Daman remained in Lahore upon the creation of Pakistan in 1947. The riots of the Partition had consumed his shop and library and he lost his wife and son to illness. His first act of political defiance came in 1958 when he made fun of Pakistan’s first military coup under Ayub Khan. Daman’s arrest however did little to temper his criticism of Pakistan’s military dictatorships and the corruption of its civilian governments in his poetry.

Daman wrote in Punjabi and the form, rhythm and metaphor of his poetry bears the influence of the classical and folk Punjabi tradition. If he could be sober and thoughtful in writing on the Partition, he could also adopt a more comic and satirical note in criticizing General Zia. He maintained a friendship with poets like Faiz Ahmed Faiz and Habib Jalib, but lived unassumingly in an old apartment in the precinct of the Badshahi Mosque.

Daman died in 1984. His poetry was published after his death by his friends and followers. The room he lived in near the Badshahi Mosque has since become an academy in his name.

Selected Poems (Trans. F. Sharma)

We may not say it but know it well
You lost your way. We too.
Partition has destroyed us friends.
You too, and us.
The wakeful have quite plundered us.
You slept the while, and we.
Into the jaws of death alive
You were flung. We too.
Life still may stir in us again:
You are stunned yet, and we.
The redness of the eyes betrays
You too have wept, and we.

What a house, this Pakistan!
Above live saints, down thieves have their run
A new order has come into force
Up above twenty families, below the hundred million.
Other people conquered mountains,
We live under the divisions heavy ton.
Other people may have conquered the moon.
But in a yawning precipice a place we’ve won.
I ran and ran and was aching all over,
I looked back and saw the donkey resting under the banyan.


Two gods hold my country in their sway
Martial law and La Illaha have here their heyday.
That one rules there over in the heavens
Down here this one’s writ runs.
His name is Allah Esquire.
This one is called Zia, the light of truth in full array.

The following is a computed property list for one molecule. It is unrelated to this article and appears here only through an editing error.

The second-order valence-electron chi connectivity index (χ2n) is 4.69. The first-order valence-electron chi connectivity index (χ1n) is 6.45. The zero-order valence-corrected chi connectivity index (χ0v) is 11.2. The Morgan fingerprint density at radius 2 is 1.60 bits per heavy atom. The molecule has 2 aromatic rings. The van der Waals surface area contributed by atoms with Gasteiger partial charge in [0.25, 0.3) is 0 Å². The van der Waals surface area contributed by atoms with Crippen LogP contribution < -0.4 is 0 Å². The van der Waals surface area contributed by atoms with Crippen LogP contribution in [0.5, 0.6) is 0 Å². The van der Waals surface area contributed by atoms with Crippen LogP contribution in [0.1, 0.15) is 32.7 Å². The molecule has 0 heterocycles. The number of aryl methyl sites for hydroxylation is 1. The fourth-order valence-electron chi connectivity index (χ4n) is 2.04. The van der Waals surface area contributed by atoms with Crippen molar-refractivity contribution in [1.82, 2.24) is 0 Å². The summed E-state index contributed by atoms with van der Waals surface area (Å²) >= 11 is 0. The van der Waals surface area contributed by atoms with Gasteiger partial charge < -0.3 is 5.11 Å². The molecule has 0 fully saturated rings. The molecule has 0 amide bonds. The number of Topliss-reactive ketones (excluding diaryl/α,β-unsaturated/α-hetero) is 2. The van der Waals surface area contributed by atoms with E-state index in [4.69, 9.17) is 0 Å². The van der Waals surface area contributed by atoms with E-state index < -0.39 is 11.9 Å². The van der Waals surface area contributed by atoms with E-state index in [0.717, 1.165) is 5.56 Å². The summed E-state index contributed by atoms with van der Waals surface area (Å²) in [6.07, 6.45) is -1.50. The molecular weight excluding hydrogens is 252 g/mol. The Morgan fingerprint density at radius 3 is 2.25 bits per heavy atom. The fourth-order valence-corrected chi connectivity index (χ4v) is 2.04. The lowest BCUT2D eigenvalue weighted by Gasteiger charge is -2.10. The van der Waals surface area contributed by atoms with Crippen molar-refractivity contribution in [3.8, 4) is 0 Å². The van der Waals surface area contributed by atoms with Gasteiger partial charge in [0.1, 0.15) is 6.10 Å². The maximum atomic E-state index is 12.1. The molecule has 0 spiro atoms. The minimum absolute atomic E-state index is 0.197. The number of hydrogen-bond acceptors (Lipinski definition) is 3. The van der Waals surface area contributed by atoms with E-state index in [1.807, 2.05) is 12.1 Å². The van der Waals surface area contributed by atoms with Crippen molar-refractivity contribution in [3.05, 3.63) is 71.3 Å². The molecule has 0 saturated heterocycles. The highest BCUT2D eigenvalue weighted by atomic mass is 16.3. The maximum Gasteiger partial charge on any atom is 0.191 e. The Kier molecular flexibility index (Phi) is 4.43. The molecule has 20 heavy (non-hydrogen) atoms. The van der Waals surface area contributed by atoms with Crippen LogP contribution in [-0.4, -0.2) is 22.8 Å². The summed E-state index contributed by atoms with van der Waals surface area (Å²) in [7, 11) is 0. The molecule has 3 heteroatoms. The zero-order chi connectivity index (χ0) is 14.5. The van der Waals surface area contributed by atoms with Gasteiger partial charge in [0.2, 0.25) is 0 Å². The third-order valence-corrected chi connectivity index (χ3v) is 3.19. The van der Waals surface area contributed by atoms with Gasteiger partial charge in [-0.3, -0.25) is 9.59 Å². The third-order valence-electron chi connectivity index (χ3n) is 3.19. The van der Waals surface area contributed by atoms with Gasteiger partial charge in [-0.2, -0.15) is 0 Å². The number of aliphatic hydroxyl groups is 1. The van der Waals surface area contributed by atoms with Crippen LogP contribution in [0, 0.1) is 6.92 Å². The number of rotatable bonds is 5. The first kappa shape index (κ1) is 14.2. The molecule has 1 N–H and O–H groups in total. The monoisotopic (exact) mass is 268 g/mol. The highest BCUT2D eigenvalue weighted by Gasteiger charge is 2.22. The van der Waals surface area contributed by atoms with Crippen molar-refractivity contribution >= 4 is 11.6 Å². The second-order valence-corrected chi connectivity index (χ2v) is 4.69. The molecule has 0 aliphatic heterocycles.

Hurrah, General Zia, hip hip hooray,
Whoever can make you go away.

Ecstacy does my land surround
All around the Army is to be found.
Hundreds of thousands were surrendered as POWs.
Half of the land was bartered away in the fray.
Hurrah, General Zia, hip hip hooray,
Whoever can make you go away.

On TV you give recitations from Quran
With fables and traditions you go on and on.
Here we are engulfed in a brouhaha
While up there you are still there, my Allah
A pretender has staked his claim today
Hurrah, General Zia, hip hip hooray,
Whoever can make you go away.

Thankful are some if they can chop wood
The others, on them, their orders bestow.
Why have the people lost their mind?
For every one the Almighty has a loving glow.
People are the real masters of this world
Orders do not from the handle of a sword flow.
The ones, Daman, who have forsaken God,
Those Nimruds are laid low at the very first blow.

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Filed under India, Literature, Pakistan, Poetry, Punjabi, Randeep Singh, Uncategorized

Confucius in Punjabi

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Translated and compiled by Randeep Singh

These are translations of Yasir Javid’s Urdu translations into Punjabi, with Hindi and Urdu alternatives added where necessary.

Thank you to Sadhu Binning and Ajay Bhardwaj for their help.

Kee eh khushi dee gall nahin ki tu jo vee sikhya os da amal kitta jaave?